Future of Amylyx’s ALS Drug in Question After Phase III Failure

Justin Klee and Josh Cohen_Amylyx

Pictured: From left, Amylyx Co-CEOs Josh Cohen and Justin Klee/Amylyx 

A year and a half ago, the FDA approved Amylyx's Relyvrio as just the third drug for amyotrophic lateral sclerosis after data from a Phase II trial showed the medication slowed the progression of the disease and extended the lives of patients by several months. Friday, Amylyx reported that a Phase III trial failed both its primary and secondary endpoints.  

The Cambridge, Mass-based biotech announced that Relyvrio did not meet either the prespecified primary endpoint or secondary endpoints in the PHOENIX trial. There was no significant difference in the ALSFRS-R total score change from baseline at Week 48 compared to placebo, according to Amylyx.

Relyvrio also failed to elicit a significant difference compared to placebo in a subset of participants who met the previous CENTAUR trial criteria. Secondary measures included ALSAQ-40 change from baseline to Week 48 and slow vital capacity (SVC) change from baseline to Week 48.

PHOENIX enrolled 664 adult amyotrophic lateral sclerosis (ALS) patients, and participants were randomized three-to-two to receive either Relyvrio or placebo, with both treatment groups receiving standard of care. Patients were allowed to continue taking two other ALS drugs, riluzole and/or edaravone.

Safety data were consistent with the Phase II CENTAUR trial. There were no new safety signals, “reinforcing the favorable and manageable safety profile” observed to date, according to Amylyx.

“We are surprised and deeply disappointed by the PHOENIX results following the positive data from the CENTAUR trial,” Justin Klee and Josh Cohen, co-CEOs of Amylyx, said in a statement. 

The company does not yet have survival data from PHOENIX and in an interview with BioSpace on Friday morning, Klee and Cohen would not speculate on a timeframe for those results.

“We’re deeply saddened, and I’d say it’s been a really, really tough day for the ALS community,” Klee told BioSpace.   

In a previous interview with BioSpace, Klee and Cohen expressed optimism about the upcoming data readout. “Justin and I have full faith and confidence in our drug,” Cohen said. “[We] go in quite optimistic that we'll see something very, very exciting for people living with ALS and the ALS community, but even if we end up showing smaller benefits, those are still huge.”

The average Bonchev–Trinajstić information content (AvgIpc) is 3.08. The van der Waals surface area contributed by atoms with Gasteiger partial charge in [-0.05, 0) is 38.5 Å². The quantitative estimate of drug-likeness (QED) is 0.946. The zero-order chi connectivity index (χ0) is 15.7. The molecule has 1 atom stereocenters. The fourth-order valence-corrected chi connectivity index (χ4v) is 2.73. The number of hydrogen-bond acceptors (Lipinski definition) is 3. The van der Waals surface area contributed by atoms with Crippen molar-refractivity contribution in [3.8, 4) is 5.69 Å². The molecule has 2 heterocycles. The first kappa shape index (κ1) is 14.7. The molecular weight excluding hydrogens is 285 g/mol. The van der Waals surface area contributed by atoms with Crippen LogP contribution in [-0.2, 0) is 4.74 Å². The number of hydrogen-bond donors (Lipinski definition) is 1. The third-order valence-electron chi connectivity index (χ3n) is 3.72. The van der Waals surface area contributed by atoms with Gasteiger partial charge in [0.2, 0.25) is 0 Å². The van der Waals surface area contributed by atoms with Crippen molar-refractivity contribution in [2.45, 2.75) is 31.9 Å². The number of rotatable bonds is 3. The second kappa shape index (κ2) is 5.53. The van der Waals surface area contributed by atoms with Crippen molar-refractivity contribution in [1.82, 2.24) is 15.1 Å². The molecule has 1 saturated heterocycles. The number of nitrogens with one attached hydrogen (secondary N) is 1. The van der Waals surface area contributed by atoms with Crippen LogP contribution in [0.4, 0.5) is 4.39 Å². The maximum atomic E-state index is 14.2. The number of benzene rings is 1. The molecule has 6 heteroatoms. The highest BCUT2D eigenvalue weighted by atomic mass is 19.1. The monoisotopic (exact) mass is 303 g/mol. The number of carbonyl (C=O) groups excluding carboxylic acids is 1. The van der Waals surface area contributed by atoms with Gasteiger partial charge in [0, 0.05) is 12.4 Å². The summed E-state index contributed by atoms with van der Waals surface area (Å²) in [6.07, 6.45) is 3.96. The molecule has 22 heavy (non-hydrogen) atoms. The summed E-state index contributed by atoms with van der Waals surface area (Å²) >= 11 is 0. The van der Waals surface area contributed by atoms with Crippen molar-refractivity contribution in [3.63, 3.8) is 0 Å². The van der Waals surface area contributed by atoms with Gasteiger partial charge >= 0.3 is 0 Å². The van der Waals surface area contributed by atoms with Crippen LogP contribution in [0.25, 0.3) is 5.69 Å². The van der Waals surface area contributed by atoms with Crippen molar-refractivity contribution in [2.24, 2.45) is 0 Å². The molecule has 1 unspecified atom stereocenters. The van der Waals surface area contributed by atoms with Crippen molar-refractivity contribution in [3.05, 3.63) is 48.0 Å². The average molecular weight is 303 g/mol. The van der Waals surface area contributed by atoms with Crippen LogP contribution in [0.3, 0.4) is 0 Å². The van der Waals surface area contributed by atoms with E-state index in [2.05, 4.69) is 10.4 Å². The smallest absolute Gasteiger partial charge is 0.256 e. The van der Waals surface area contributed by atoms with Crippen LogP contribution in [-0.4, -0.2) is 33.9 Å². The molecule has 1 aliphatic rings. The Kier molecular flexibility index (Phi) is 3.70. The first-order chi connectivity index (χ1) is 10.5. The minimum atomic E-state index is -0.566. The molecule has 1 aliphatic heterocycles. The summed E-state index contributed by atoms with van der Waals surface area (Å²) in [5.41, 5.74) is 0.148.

Klee was similarly upbeat in February. “ALS is largely looked at still as an untreatable disease, so showing twice with a treatment that you can fundamentally impact the progression of the disease, I think would be an enormous milestone,” he said.

A post-hoc analysis of the Phase II CENTAUR trial showed that Relyvrio elicited a 10.6-month longer median survival duration compared to placebo. The updated median survival of 18.8 months was an improvement over the 6.9 months initially reported. After the FDA’s Peripheral and Central Nervous System Drugs Advisory Committee committee initially voted 6-4 against recommending approval of what was then AMX0035 in March 2022, these data were enough to convince a rare second adcomm six months later. 

Prior to Relyvrio’s approval in September 2022, the executives pledged that they would pull the drug from the market if the Phase III data were not positive.

“The commitment we made at the advisory committee meeting is we’ll do what’s right for patients,” Klee said. The company plans to meet with regulatory authorities, the ALS community and clinical experts, “and we'll share plans, which may include voluntary withdrawal of the product.” 

The executives noted in Friday’s announcement that lessons learned from the PHOENIX study will help inform future ALS research.

Heather McKenzie is a senior editor at BioSpace. You can reach her at heather.mckenzie@biospace.com. Also follow her on LinkedIn.

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